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A novel real-world ecotoxicological dataset of pelagic microbial community responses to wastewater


Real-world observational datasets that record and quantify pressure-stressor-response linkages between effluent discharges and natural aquatic systems are rare. With global wastewater volumes increasing at unprecedented rates, it is urgent that the present dataset is available to provide the necessary information about microbial community structure and functioning. Field studies were performed at two time-points in the Austral summer. Single-species and microbial community whole effluent toxicity (WET) testing was performed at a complete range of effluent concentrations and two salinities, with accompanying environmental data to provide new insights into nutrient and organic matter cycling, and to identify ecotoxicological tipping points. The two salinity regimes were chosen to investigate future scenarios based on a predicted salinity increase at the study site, typical of coastal regions with rising sea levels globally. Flow cytometry, amplicon sequencing of 16S and 18S rRNA genes and micro-fluidic quantitative polymerase-chain reactions (MFQPCR) were used to determine chlorophyll-a and total bacterial cell numbers and size, as well as taxonomic and functional diversity of pelagic microbial communities. This strong pilot dataset could be replicated in other regions globally and would be of high value to scientists and engineers to support the next advances in microbial ecotoxicology, environmental biomonitoring and estuarine water quality modelling.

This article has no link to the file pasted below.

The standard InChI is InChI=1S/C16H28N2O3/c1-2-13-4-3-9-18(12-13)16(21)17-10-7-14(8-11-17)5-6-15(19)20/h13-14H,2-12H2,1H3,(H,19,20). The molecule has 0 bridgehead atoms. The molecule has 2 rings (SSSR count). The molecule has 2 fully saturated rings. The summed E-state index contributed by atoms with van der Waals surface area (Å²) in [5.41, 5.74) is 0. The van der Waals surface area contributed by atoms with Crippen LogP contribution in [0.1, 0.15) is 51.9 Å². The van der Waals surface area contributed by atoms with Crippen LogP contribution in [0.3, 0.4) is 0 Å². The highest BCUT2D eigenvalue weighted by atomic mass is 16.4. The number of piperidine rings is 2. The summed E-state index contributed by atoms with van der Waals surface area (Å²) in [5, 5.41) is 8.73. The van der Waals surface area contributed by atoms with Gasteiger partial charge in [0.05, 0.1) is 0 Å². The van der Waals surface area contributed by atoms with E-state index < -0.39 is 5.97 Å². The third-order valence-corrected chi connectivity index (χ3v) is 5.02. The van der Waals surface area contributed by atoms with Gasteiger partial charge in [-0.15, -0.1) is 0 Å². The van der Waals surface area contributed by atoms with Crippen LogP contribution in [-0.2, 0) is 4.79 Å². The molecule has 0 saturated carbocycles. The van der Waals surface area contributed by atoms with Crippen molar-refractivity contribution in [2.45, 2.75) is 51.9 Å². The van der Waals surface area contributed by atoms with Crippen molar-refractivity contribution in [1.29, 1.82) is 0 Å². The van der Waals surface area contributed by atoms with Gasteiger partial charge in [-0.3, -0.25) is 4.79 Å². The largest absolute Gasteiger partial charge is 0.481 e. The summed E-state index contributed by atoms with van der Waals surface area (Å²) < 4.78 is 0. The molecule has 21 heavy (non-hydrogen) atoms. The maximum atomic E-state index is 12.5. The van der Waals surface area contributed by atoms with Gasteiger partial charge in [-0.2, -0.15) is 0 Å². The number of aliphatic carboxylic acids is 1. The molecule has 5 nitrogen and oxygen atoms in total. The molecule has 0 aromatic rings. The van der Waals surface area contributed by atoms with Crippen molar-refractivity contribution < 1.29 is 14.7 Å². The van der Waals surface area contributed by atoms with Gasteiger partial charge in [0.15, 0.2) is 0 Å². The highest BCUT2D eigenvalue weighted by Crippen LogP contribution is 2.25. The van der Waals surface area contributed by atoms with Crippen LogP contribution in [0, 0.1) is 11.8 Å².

Measurement(s) water composition • total dissolved solids • conductivity of water • pH • concentration of oxygen in water • Total Organic Carbon • dinitrogen • phosphorus atom • ammonia • nitrate • nitrite • biological oxygen demand • chlorophyll a • Cell Density • Algae • Bacteria • hydrogen sulfide • Toxicity • rRNA_16S • rRNA_18S • abundance of nutrient cycling genes • abundance of antibiotic resistance genes
Technology Type(s) water quality unit • water testing suite • dilution method • autofluorescence • flow cytometry method • whole effluent toxicity testing • DNA sequencing • microfluidic quantitative polymerase chain reaction
Factor Type(s) effluent concentration • salinity levels
Sample Characteristic - Organism Bacteria • algae
Sample Characteristic - Environment waste water • estuary • sea coast • saline water • fresh water body
Sample Characteristic - Location Hunter River

Machine-accessible metadata file describing the reported data:

Background & Summary

The world is facing a global water quality crisis1,2. The vast majority (more than 80%) of global wastewater is released directly into natural waterways, resulting in widespread pollution3. The most frequent contaminants are domestic waste (~2 million tonnes per day), industrial wastes and chemicals, agricultural pesticides and fertilizers2,4. The implications of wastewater discharges include, but are not limited to: degraded aquatic ecosystems5,6; decreased biodiversity7; increased greenhouse gas emissions8,9; and a wide range of detrimental impacts to human health10. Global wastewater volumes are increasing at unprecedented rates as a result of population growth, rapid urbanisation and economic development, and these drivers are concentrated in coastal regions11,12,13,14. This worldwide trend poses immediate management challenges if we are to prevent further damage to sensitive aquatic ecosystems, human health and water security15.